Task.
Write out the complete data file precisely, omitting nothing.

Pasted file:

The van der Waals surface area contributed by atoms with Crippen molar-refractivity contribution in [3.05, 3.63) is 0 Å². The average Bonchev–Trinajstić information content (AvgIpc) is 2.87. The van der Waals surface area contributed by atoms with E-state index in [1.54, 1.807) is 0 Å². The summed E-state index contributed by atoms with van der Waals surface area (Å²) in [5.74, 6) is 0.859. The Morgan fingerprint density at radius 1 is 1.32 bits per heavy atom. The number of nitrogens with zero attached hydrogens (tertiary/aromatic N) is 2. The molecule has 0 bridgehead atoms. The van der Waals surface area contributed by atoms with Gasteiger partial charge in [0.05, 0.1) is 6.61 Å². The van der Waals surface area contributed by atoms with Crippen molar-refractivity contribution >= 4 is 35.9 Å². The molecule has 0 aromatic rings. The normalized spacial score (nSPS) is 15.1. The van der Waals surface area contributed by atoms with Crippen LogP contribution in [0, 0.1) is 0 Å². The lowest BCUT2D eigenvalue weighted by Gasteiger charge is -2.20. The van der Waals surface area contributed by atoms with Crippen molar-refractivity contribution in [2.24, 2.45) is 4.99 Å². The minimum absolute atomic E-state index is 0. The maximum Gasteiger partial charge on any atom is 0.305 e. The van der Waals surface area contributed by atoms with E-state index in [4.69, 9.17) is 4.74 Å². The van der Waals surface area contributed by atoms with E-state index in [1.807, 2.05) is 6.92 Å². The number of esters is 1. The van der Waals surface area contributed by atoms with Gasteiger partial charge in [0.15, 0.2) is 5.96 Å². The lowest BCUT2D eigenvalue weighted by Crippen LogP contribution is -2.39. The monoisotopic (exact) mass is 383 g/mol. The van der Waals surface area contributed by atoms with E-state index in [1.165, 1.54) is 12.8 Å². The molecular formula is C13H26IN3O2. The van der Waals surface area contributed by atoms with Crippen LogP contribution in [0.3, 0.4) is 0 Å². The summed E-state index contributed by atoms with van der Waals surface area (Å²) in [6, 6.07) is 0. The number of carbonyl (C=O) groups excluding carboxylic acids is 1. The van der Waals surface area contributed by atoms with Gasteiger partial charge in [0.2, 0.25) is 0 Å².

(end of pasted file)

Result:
The van der Waals surface area contributed by atoms with Crippen molar-refractivity contribution in [3.05, 3.63) is 0 Å². The average Bonchev–Trinajstić information content (AvgIpc) is 2.87. The van der Waals surface area contributed by atoms with E-state index in [1.54, 1.807) is 0 Å². The summed E-state index contributed by atoms with van der Waals surface area (Å²) in [5.74, 6) is 0.859. The Morgan fingerprint density at radius 1 is 1.32 bits per heavy atom. The number of nitrogens with zero attached hydrogens (tertiary/aromatic N) is 2. The molecule has 0 bridgehead atoms. The van der Waals surface area contributed by atoms with Gasteiger partial charge in [0.05, 0.1) is 6.61 Å². The van der Waals surface area contributed by atoms with Crippen molar-refractivity contribution >= 4 is 35.9 Å². The molecule has 0 aromatic rings. The normalized spacial score (nSPS) is 15.1. The van der Waals surface area contributed by atoms with Crippen LogP contribution in [0, 0.1) is 0 Å². The lowest BCUT2D eigenvalue weighted by Gasteiger charge is -2.20. The van der Waals surface area contributed by atoms with Crippen molar-refractivity contribution in [2.24, 2.45) is 4.99 Å². The minimum absolute atomic E-state index is 0. The maximum Gasteiger partial charge on any atom is 0.305 e. The van der Waals surface area contributed by atoms with E-state index in [4.69, 9.17) is 4.74 Å². The van der Waals surface area contributed by atoms with E-state index in [1.807, 2.05) is 6.92 Å². The number of esters is 1. The van der Waals surface area contributed by atoms with Gasteiger partial charge in [0.15, 0.2) is 5.96 Å². The lowest BCUT2D eigenvalue weighted by Crippen LogP contribution is -2.39. The monoisotopic (exact) mass is 383 g/mol. The van der Waals surface area contributed by atoms with E-state index in [1.165, 1.54) is 12.8 Å². The molecular formula is C13H26IN3O2. The van der Waals surface area contributed by atoms with Crippen LogP contribution in [0.3, 0.4) is 0 Å². The summed E-state index contributed by atoms with van der Waals surface area (Å²) in [6, 6.07) is 0. The number of carbonyl (C=O) groups excluding carboxylic acids is 1. The van der Waals surface area contributed by atoms with Gasteiger partial charge in [0.2, 0.25) is 0 Å².